The Obama administration is just a week old, but already we are seeing changes for employers. Over the coming weeks, we will be sending short summaries of the legislation being considered by Congress. Our goal is to provide you with practical steps that your business can take to mitigate the additional liability that might otherwise arise from these changes.
This Week: Expanding Pay Discrimination Laws
Next Week: The Employee Free Choice Act
Our first legislative update focuses on two bills: the Lilly Ledbetter Fair Pay Act and the Paycheck Fairness Act. Each statute on its own makes it easier for plaintiffs to claim pay discrimination. Together, these two statutes have the potential to drastically increase the number of pay discrimination claims being filed - and to increase the cost of these claims. The Lilly Ledbetter Fair Pay Act was signed into law by President Obama on January 29, 2009. The Paycheck Fairness Act passed the House of Representatives and is currently working its way through the Senate, where it is likely to meet with resistance from Republican lawmakers.
The Lilly Ledbetter Fair Pay Act: The Lilly Ledbetter Fair Pay Act, which President Obama signed into law this morning, expands the time during which someone may file a claim regarding unequal pay. Under this reversal of a pro-employer Supreme Court decision, discrimination is deemed to occur (and the statute of limitations renews) each time an individual is affected by a decision relating to compensation, including every time wages, benefits, or other compensation is paid. Thus, a female employee who claims that her current pay is lower because she was given a smaller raise than a man 15 years ago would be able to file a discrimination claim relying on her most recent paycheck as the date from which the statute of limitations is measured. Likewise, a retired employee who claims to have suffered a discriminatory pay determination 30 years ago that resulted in smaller contributions to a company pension, could file a claim of discrimination because each pension payment she receives would renew the statute of limitations.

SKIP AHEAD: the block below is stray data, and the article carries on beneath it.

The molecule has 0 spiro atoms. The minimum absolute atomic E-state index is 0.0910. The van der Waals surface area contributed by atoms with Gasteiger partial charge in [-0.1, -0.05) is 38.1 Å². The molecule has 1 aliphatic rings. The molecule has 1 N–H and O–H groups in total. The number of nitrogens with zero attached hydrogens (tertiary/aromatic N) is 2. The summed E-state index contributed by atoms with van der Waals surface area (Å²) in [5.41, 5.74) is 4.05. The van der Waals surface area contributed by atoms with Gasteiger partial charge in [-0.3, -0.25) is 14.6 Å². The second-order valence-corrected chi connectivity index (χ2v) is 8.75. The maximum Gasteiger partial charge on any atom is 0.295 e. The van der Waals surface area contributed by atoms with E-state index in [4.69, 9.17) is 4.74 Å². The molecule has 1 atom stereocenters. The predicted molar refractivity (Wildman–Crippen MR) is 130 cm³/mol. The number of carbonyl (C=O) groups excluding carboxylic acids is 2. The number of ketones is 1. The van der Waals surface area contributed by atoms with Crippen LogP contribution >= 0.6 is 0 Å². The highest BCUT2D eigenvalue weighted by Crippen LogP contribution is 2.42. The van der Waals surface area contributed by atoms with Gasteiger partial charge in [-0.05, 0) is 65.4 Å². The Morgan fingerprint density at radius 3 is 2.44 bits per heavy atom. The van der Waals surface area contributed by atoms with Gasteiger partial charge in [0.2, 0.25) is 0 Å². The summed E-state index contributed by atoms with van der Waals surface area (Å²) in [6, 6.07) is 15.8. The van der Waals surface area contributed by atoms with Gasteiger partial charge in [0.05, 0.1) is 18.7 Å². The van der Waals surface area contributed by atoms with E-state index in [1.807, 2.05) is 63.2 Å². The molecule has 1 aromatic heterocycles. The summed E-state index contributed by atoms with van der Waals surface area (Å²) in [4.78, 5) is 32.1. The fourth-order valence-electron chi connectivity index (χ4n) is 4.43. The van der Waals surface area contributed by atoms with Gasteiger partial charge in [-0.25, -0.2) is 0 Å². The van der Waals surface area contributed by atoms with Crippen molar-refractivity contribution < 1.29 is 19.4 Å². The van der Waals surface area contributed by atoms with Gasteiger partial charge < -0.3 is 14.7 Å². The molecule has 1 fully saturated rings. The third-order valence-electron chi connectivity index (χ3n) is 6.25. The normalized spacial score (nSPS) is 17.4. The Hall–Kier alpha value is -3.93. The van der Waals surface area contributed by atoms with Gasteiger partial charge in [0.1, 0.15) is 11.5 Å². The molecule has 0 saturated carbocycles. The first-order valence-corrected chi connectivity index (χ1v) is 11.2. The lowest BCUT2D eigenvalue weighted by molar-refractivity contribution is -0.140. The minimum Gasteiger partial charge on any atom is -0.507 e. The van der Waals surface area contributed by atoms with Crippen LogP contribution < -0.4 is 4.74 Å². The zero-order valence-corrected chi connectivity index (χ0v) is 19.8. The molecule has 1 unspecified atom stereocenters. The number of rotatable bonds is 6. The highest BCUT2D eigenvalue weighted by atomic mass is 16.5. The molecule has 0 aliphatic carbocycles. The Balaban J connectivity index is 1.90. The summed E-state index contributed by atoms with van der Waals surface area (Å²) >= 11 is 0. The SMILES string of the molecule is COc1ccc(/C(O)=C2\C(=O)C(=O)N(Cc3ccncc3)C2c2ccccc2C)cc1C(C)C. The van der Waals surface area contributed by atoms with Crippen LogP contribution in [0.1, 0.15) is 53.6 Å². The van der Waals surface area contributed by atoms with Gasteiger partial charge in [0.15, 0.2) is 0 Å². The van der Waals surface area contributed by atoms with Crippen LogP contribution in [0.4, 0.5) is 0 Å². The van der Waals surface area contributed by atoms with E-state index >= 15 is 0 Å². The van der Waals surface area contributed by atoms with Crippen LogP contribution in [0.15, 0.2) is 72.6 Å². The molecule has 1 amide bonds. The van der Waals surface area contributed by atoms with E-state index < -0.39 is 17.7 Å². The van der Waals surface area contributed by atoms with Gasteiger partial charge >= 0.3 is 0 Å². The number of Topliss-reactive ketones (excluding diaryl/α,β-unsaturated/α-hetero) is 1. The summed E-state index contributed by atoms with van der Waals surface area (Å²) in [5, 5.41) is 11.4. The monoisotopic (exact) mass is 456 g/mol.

The Paycheck Fairness Act (PFA): The Equal Pay Act (EPA) is unique among discrimination statutes because it only requires proof that pay discrimination occurred - an EPA plaintiff need not establish that the employer intended to discriminate. The PFA expands the EPA - and makes it more "plaintiff-friendly" - in four ways:
If the PFA's plaintiff-friendly procedural and damages provisions become law, we expect to see a rise in EPA cases brought by plaintiffs (and plaintiffs attorneys) who would welcome class action status and compensatory and punitive damages, without the need to prove discriminatory intent.
If you would like more information regarding either of these statutes, or any of the upcoming or expected labor and employment legislation, please contact Laura Friedel (312-476-7510) or any member of Levenfeld Pearlstein's Labor & Employment Service Group.